Saturday, April 19, 2008
SEXUAL ABUSE CRISIS OVERSHADOWED POPE'S VISIT
From a New York Times article sent in by a reader...
After three days in which Pope Benedict XVI has persistently addressed the scandal of child sexual abuse by priests, a top Vatican official said on Friday that the church was considering changes to the canon laws that govern how it handles such cases.
The official, Cardinal William J. Levada, would not specify which canons were under reconsideration. But he suggested that they related to the church’s statute of limitations, saying that his office has frequently had to judge allegations from years before because the victims “don’t feel personally able to come forward” until they are more mature.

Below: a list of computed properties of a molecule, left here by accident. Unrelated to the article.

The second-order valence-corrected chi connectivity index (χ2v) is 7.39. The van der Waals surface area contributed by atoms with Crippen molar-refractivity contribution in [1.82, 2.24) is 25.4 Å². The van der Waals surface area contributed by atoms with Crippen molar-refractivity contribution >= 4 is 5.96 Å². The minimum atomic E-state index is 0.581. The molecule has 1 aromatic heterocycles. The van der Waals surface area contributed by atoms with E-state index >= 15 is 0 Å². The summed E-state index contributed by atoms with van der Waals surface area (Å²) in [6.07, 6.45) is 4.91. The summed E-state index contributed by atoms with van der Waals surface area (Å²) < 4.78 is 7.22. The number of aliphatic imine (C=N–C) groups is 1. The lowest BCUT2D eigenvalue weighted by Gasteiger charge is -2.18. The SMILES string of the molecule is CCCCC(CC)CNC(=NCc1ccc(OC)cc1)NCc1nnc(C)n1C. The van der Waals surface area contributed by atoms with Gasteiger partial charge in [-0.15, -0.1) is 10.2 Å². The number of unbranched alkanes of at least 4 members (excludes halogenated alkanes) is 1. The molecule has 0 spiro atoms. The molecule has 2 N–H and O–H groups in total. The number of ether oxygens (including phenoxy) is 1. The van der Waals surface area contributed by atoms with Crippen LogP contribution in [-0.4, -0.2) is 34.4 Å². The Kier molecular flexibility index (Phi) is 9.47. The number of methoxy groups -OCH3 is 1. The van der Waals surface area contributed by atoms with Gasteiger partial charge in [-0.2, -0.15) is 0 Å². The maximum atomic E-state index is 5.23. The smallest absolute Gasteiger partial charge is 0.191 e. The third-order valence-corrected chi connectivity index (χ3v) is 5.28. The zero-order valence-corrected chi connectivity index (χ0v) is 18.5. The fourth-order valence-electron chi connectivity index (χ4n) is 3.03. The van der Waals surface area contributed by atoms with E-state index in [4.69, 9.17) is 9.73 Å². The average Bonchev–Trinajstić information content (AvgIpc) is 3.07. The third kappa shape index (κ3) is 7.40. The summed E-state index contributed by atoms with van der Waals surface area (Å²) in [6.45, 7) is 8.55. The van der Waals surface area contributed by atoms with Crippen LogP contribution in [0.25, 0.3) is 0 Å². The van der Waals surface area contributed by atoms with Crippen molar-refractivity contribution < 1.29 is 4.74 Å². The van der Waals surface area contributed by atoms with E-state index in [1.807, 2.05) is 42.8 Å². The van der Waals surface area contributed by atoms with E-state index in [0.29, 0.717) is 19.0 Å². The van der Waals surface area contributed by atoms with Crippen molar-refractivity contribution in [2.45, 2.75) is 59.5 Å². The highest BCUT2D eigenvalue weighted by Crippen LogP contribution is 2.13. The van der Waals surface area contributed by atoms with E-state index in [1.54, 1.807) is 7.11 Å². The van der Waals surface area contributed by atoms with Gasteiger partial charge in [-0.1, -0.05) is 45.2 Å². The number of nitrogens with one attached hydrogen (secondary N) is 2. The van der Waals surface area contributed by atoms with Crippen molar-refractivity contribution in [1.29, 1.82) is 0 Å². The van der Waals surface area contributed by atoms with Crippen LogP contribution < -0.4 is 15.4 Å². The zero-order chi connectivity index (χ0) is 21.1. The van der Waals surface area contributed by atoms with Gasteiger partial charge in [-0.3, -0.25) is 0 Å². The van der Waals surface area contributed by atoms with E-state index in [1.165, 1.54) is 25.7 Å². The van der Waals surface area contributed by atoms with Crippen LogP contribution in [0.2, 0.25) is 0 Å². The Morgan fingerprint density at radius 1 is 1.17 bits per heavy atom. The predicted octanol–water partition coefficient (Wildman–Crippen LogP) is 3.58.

The comments by the cardinal, who heads the Vatican office that rules on cases of sexual abuse that are forwarded to Rome by bishops throughout the world, were apparently spontaneous, and came in response to questions from three reporters as he left a luncheon in New York given by Time magazine.
The Vatican has been reluctant to focus attention on the scandal until this trip. But in what appears to be a carefully scripted effort, Benedict brought the scandal up on each of the first three days of his trip, his first visit to the United States as pope, underscoring the message that he understands the lingering bitterness over the church’s handling of the issue.
“It has overshadowed the trip,” said the Rev. Joseph M. McShane, the president of Fordham University, who attended the luncheon with Cardinal Levada. “None of us expected it, but everyone is grateful that he did. What he realized is that this is a pastoral visit and he must be pastor to those who are hurt most — and that is the victims.”